It’s becoming common to hear craft chocolate makers talk about aging their chocolate to improve flavor. But does it really work? There are many contrasting opinions in the industry.
After conching, some craft makers decide to “age” their chocolate before tempering it. Usually they wrap big blocks of untempered chocolate, and let these sit on the shelves of their kitchen, in a dry place, anywhere from a couple of weeks to even up to 6 months, before tempering them and turning the chocolate into bars ready to sell. Why do they do this practice that only seems to delay selling the chocolate?
There seem to be two main purposes in aging untempered chocolate: getting rid of any bad or “off” flavors, and help the “good” flavors integrate into a pleasant overall tasting experience.
It is believed that, when you make chocolate from bean to bar, without artificial additives or preservatives, the flavors continue to develop for weeks after grinding and conching. So the crystal structure inside the chocolate continues to develop, and the unpleasant flavors will usually float away while the pleasant flavors will be integrated in a more rounded flavor profile. This stage of the bean-to-bar process isn’t essential, but might give the chocolate a more consistent and developed flavor.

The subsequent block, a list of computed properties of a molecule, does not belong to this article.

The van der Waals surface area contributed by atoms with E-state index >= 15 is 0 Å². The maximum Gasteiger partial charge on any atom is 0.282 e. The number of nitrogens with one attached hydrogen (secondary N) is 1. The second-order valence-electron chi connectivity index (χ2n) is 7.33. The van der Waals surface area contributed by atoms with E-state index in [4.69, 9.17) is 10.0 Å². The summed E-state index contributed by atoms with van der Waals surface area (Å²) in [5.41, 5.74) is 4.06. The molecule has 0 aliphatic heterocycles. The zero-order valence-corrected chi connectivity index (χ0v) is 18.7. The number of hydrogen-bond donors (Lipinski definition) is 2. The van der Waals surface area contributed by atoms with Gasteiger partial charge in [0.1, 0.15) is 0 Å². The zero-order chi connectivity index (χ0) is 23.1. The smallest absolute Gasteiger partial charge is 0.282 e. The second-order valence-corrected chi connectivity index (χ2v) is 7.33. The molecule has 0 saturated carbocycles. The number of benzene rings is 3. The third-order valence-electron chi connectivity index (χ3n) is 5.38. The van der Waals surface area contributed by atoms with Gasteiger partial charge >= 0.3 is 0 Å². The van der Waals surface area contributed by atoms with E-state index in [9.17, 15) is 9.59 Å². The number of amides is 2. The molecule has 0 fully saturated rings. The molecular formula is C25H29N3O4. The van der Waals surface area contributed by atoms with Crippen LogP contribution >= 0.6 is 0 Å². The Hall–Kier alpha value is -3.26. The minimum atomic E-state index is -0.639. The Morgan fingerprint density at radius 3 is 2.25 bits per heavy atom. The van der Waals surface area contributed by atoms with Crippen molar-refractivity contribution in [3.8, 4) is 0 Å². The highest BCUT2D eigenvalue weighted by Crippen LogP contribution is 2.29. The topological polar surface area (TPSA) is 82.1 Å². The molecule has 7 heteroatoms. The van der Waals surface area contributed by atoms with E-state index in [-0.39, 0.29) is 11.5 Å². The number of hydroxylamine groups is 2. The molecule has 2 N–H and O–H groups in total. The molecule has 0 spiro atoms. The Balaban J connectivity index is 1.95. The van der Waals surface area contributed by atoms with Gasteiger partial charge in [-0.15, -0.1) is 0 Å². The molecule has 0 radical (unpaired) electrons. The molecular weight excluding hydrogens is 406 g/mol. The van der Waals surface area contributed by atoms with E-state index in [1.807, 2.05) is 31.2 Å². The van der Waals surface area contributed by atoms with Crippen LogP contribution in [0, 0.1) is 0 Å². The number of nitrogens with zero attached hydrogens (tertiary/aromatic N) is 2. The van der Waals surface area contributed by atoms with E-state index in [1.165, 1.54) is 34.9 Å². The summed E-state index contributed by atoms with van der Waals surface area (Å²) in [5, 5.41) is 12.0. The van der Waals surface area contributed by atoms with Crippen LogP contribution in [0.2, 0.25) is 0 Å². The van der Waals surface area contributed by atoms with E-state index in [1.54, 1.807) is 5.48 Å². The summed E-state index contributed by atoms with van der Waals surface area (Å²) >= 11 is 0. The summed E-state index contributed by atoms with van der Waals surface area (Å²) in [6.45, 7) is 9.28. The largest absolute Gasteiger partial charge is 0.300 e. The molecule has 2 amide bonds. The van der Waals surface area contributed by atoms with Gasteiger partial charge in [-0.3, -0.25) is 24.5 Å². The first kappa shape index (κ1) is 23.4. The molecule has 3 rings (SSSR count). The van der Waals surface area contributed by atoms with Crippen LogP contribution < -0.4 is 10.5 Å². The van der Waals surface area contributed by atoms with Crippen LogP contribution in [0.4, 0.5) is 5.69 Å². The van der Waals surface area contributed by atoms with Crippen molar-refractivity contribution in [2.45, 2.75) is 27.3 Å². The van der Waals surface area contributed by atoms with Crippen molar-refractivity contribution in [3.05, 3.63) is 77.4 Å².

However, there is a different set of professionals that believe that aging craft chocolate is just a waste of time and doesn’t bring any benefit: when the cocoa beans are already of high quality and are processed with good skills, there shouldn’t be any off flavors that the chocolate maker needs to get rid of, and also the good remaining flavors don’t need to be round off.
In conclusion, aging chocolate is an extra step that is entirely up to the chocolate maker whether to skip or include in the bean-to-bar routine. Aged or not, the important thing is that the final taste of the chocolate is delicate, complex and mesmerizing at every bite.